It was a chilly Q1 for ad tech deal-making, and you can expect more of the same in the second quarter. But you can’t blame it all on COVID-19 – at least not entirely.
The ongoing health crisis is only accelerating trends that were already rolling, said Terry Kawaja, CEO and founder of investment bank LUMA Partners, which released its Q1 2020 market report on Tuesday.
Around 75% of ad tech businesses at large will fail outright, while another 20% desperately seek an exit for their distressed and often undifferentiated tech. The remaining roughly 5% of ad tech companies will achieve strategic exits at valuations that actually provide materially positive returns to investors.
That was true before the coronavirus hit and will remain true when the pandemic finally ends.
“The impact of COVID-19 doesn’t mean that your strategic needs change or go away and, in some cases, this is even accelerating the need for whatever that strategy is,” said Conor McKenna, a VP at LUMA.
Still, most buyers are understandably delaying deals in progress while they wait for the dust to settle, and they’re certainly holding off on initiating anything new in the short term.
The numbers are stark.
Deal activity in the ad tech sector dropped by 50% on both a quarter-over-quarter and year-over-year basis. In fact, Q1 was the slowest quarter for M&A since LUMA started producing its market reports in 2015.
Despite the striking slowdown in M&A, however, a few notable deals did close during the quarter, with identity and connected TV as bright spots for activity, as they’ve been in the past.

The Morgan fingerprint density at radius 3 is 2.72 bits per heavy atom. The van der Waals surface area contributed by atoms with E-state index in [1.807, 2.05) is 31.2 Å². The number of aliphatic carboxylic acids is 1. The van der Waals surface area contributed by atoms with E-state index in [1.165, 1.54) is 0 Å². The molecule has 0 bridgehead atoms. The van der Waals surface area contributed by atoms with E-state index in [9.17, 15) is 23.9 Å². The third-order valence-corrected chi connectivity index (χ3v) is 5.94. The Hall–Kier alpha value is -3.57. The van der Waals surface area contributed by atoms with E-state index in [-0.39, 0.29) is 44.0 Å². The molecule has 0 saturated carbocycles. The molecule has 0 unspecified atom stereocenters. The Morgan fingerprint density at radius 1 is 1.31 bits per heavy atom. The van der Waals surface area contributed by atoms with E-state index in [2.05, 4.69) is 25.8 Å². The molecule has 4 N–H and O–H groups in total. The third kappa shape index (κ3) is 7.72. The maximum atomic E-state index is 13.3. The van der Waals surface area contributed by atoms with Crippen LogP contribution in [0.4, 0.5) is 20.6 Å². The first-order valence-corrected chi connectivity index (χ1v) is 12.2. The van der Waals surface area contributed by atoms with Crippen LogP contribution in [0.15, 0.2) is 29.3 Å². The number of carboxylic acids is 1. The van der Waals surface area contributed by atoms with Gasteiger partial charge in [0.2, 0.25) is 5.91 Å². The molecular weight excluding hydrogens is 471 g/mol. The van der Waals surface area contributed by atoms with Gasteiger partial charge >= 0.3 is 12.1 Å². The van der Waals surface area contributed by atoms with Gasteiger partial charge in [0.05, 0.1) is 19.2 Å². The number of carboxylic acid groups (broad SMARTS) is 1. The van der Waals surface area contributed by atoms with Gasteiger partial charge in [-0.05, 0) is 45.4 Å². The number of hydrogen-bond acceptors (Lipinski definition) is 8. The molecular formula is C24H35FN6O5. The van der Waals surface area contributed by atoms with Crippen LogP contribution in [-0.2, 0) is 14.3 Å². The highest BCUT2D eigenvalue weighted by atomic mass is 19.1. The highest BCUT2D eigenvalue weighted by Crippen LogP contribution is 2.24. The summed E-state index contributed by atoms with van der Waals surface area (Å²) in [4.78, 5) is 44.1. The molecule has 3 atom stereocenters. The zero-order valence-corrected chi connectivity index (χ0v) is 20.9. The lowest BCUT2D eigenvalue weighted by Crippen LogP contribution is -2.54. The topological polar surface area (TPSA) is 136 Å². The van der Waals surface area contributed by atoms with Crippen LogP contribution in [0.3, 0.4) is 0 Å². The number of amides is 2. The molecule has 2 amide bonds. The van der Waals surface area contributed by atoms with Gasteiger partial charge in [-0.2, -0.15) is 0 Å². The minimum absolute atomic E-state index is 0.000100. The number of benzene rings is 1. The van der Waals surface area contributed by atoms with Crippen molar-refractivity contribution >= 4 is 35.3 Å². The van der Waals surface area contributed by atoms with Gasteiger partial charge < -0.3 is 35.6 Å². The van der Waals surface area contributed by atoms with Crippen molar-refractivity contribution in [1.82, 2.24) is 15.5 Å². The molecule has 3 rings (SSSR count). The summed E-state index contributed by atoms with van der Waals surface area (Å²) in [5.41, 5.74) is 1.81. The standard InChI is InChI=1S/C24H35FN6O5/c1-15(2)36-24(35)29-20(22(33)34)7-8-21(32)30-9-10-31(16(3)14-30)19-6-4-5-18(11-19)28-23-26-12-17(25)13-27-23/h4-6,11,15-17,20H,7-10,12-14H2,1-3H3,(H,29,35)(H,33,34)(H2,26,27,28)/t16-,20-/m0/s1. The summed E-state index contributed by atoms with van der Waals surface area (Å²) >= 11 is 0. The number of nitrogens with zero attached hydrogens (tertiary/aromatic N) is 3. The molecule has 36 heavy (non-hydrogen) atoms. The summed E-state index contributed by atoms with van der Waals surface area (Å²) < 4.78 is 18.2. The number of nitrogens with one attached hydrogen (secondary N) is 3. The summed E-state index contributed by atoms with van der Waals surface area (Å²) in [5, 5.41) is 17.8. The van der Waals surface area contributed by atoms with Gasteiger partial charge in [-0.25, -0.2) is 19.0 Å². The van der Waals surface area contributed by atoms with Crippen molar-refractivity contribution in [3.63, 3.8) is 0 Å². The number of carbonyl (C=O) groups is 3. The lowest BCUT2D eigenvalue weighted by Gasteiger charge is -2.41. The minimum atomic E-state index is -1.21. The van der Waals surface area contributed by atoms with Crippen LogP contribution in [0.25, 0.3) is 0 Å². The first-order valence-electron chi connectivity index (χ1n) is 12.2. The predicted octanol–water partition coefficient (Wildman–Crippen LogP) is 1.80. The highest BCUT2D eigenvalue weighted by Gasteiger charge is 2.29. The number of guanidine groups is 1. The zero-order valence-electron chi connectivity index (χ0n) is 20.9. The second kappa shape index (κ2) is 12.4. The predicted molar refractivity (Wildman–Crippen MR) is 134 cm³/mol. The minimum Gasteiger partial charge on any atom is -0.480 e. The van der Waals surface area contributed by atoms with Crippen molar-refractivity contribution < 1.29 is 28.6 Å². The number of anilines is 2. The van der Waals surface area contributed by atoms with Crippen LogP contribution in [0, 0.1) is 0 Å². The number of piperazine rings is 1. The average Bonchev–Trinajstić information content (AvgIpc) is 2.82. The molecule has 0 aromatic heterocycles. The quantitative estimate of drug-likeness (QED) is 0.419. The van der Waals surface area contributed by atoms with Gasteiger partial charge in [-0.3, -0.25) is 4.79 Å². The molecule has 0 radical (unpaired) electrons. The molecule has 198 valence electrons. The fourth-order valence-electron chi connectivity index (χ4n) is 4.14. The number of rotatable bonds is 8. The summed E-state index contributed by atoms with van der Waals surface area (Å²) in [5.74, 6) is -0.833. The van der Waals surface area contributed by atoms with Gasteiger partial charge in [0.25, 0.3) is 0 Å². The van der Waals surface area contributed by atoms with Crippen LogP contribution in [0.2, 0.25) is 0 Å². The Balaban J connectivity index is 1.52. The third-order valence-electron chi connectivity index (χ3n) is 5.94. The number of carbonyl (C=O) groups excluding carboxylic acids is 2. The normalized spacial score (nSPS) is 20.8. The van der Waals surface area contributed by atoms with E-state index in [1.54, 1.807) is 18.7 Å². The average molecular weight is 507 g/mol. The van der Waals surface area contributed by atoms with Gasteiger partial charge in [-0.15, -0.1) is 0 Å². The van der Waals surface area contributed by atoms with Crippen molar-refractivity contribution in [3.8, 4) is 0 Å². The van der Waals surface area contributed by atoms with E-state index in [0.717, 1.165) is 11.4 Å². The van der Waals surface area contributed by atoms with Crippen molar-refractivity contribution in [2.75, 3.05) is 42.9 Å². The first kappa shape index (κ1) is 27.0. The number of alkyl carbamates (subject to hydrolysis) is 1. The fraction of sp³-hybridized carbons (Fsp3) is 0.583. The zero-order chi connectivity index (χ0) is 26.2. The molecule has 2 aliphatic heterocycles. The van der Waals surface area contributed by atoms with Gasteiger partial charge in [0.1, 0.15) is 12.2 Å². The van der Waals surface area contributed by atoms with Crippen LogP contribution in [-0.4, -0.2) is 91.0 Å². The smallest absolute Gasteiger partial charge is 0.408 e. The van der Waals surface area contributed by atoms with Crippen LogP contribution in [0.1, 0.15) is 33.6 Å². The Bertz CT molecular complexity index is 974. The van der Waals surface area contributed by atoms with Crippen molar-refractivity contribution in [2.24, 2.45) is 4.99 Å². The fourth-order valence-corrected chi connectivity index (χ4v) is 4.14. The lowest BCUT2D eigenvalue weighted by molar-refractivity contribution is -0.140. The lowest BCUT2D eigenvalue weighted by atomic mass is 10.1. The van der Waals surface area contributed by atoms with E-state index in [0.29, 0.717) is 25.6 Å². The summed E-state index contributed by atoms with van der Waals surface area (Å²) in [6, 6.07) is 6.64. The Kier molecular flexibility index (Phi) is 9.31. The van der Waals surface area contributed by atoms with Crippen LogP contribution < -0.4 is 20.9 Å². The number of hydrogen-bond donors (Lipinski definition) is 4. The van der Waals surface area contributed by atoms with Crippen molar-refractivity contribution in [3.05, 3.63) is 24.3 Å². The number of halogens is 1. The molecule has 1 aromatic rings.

In particular, Comcast’s acquisition of Xumo in February and Fox Corporation’s acquisition of Tubi in March both seem quite prescient considering how much more people are streaming now that they’re sheltering at home due to the coronavirus.
But networks buying ad-supported video on-demand platforms would have been a clever – and strategic – move regardless of what’s happening with consumption right now.
“They’re following the consumer and, to a large extent, consumers have already converged,” McKenna said. “The current circumstances and environment obviously accelerate it that much further, but it was smart no matter what.”
What’s going to happen in Q3 and beyond? M&A is a function of confidence, and at “times like this it’s hard to garner a lot of confidence about what the future looks like,” Kawaja said.
The crystal ball is murky. What makes this situation different from the previous financial crisis, at least, is that buyers are still itching to get deals done, they’re just waiting for the uncertainty to clear. Kawaja and team have fielded numerous calls from buyers over the past few weeks who affirmed that they have every intent of getting back in the game … when normality returns.
“In other corrections you didn’t have smart deal-makers ruminating at home about things they could do,” McKenna said. “As people get used to the new normal, smart players will be thinking about opportunities and building relationships – and all of this will be happening far sooner than when it comes out in the public eye.”